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The total health of the deal relies heavily on the performance of parking in the Downtown East area. Parking revenues will pay down the city’s 30-year debt for the project, and Ryan has agreed to guarantee against any shortfalls for at least 10 years — or when the ramps turn a consistent profit.
The MSFA has agreed to cover long-term shortfalls repaying the parking ramp bonds. But city coffers may have to be tapped to pay for the park bonds, if parking revenues falter.
Cam Winton, running for mayor as an independent, held a news conference Thursday demanding, among other things, to know more about that potential draw on the general fund.
On top of the financial considerations, the design of Park and Portland avenues will have a big impact on the look and feel of the park.
Hennepin County, which owns the roads, has little interest in closing them altogether.
Rybak said they will not look like they do today, however.
“It would be ideally dramatically smaller and much more park-friendly than it is today,” he said. “And potentially only open during rush hour.”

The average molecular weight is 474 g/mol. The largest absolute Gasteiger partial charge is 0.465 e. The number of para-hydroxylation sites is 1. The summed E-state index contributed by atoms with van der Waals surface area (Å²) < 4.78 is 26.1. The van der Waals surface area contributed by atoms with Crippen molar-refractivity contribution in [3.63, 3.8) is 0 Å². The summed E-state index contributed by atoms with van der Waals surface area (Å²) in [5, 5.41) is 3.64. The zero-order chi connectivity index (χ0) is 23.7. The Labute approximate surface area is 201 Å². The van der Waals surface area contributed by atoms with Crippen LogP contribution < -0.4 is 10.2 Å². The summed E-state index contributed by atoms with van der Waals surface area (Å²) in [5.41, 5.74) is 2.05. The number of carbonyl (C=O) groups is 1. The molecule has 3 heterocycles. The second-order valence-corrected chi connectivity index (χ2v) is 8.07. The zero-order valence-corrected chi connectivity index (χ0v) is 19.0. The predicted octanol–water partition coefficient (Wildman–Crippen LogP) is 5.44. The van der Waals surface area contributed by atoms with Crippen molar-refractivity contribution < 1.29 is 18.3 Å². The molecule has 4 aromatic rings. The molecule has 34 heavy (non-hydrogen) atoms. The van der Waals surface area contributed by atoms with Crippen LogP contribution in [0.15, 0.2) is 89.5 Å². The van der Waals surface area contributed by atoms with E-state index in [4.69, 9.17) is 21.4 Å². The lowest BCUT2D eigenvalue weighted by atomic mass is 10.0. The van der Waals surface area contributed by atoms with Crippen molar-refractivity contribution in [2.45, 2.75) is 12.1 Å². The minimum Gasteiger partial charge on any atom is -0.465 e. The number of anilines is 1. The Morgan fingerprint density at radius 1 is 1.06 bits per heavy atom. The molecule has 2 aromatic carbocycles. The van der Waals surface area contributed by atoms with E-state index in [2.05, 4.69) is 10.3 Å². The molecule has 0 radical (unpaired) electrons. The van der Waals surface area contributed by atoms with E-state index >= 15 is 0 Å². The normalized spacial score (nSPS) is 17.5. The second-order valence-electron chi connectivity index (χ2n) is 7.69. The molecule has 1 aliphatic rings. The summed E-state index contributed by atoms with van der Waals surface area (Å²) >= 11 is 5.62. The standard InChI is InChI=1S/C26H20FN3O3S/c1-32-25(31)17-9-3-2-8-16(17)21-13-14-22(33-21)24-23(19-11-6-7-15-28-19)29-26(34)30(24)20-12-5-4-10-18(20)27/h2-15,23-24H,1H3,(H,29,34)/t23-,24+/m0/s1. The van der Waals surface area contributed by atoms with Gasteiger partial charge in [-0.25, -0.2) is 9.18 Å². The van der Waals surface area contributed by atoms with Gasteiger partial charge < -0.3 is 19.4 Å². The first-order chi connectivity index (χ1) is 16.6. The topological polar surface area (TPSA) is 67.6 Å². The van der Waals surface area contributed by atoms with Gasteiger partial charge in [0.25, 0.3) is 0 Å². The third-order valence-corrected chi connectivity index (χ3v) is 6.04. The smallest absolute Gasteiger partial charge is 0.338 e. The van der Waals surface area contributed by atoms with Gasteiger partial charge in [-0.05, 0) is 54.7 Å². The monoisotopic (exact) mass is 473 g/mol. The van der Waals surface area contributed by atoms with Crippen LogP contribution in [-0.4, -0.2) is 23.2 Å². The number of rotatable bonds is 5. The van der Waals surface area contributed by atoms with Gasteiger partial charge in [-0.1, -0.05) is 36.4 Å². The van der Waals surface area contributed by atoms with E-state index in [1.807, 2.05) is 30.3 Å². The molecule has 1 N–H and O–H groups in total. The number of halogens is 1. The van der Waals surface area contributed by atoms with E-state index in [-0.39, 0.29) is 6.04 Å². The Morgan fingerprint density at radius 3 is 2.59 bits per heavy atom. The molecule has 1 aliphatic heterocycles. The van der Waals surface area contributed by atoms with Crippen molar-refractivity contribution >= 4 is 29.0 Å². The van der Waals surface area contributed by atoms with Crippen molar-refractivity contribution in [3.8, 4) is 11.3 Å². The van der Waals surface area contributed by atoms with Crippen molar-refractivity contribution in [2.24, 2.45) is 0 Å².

As part of the deal, Ryan would retain the right to buy and develop one-sixth of the two-block park. That would also place a buffer between the green space and Hennepin County jail, which abuts the westerly end. One amendment to the plan Friday requires Ryan to pay a fair market value for the land at the time of sale, rather than $71 per square foot.
The city would issue general obligations bonds for about $65 million, but that does not include interest. City documents obtained via an open records request show that the principal and interest could be closer to $125 million, based on one calculation of future interest rates.
Other public costs include the MSFA paying for skyways from the office buildings to nearby parking structures.
Eric Roper • 612-673-1732